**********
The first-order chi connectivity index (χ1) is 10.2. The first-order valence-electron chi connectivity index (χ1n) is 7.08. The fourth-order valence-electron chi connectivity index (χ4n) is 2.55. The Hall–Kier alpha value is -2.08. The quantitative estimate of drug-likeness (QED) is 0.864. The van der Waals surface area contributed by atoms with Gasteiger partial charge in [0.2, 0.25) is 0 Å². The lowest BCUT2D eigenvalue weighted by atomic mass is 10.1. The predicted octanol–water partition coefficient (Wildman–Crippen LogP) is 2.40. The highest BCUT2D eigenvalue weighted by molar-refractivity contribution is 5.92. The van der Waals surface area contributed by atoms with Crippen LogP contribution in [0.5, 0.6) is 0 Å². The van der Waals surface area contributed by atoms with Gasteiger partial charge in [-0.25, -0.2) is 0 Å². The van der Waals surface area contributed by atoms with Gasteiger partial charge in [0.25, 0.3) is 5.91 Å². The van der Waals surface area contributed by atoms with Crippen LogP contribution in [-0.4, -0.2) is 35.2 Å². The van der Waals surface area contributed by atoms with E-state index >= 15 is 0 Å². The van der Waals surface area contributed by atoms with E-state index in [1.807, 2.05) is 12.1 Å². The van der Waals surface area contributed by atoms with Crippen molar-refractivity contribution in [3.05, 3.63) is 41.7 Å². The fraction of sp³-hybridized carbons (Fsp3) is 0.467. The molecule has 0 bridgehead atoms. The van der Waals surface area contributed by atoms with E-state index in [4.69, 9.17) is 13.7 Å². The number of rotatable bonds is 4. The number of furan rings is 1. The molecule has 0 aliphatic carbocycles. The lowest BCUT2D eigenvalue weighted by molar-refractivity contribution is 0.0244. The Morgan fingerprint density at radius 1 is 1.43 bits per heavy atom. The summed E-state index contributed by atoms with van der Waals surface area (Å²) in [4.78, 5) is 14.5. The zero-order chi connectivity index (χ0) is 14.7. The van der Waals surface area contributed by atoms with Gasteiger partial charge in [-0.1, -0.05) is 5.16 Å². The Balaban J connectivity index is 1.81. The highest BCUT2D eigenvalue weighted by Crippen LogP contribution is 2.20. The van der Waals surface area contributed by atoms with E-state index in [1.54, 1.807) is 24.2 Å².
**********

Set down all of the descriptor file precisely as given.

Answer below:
The first-order chi connectivity index (χ1) is 10.2. The first-order valence-electron chi connectivity index (χ1n) is 7.08. The fourth-order valence-electron chi connectivity index (χ4n) is 2.55. The Hall–Kier alpha value is -2.08. The quantitative estimate of drug-likeness (QED) is 0.864. The van der Waals surface area contributed by atoms with Gasteiger partial charge in [0.2, 0.25) is 0 Å². The lowest BCUT2D eigenvalue weighted by atomic mass is 10.1. The predicted octanol–water partition coefficient (Wildman–Crippen LogP) is 2.40. The highest BCUT2D eigenvalue weighted by molar-refractivity contribution is 5.92. The van der Waals surface area contributed by atoms with Crippen LogP contribution in [0.5, 0.6) is 0 Å². The van der Waals surface area contributed by atoms with Gasteiger partial charge in [-0.25, -0.2) is 0 Å². The van der Waals surface area contributed by atoms with Gasteiger partial charge in [0.25, 0.3) is 5.91 Å². The van der Waals surface area contributed by atoms with Crippen LogP contribution in [-0.4, -0.2) is 35.2 Å². The van der Waals surface area contributed by atoms with E-state index >= 15 is 0 Å². The van der Waals surface area contributed by atoms with E-state index in [1.807, 2.05) is 12.1 Å². The van der Waals surface area contributed by atoms with Crippen molar-refractivity contribution in [3.05, 3.63) is 41.7 Å². The fraction of sp³-hybridized carbons (Fsp3) is 0.467. The molecule has 0 bridgehead atoms. The van der Waals surface area contributed by atoms with E-state index in [4.69, 9.17) is 13.7 Å². The number of rotatable bonds is 4. The number of furan rings is 1. The molecule has 0 aliphatic carbocycles. The lowest BCUT2D eigenvalue weighted by molar-refractivity contribution is 0.0244. The Morgan fingerprint density at radius 1 is 1.43 bits per heavy atom. The summed E-state index contributed by atoms with van der Waals surface area (Å²) in [4.78, 5) is 14.5. The zero-order chi connectivity index (χ0) is 14.7. The van der Waals surface area contributed by atoms with Gasteiger partial charge in [-0.1, -0.05) is 5.16 Å². The Balaban J connectivity index is 1.81. The highest BCUT2D eigenvalue weighted by Crippen LogP contribution is 2.20. The van der Waals surface area contributed by atoms with E-state index in [1.54, 1.807) is 24.2 Å².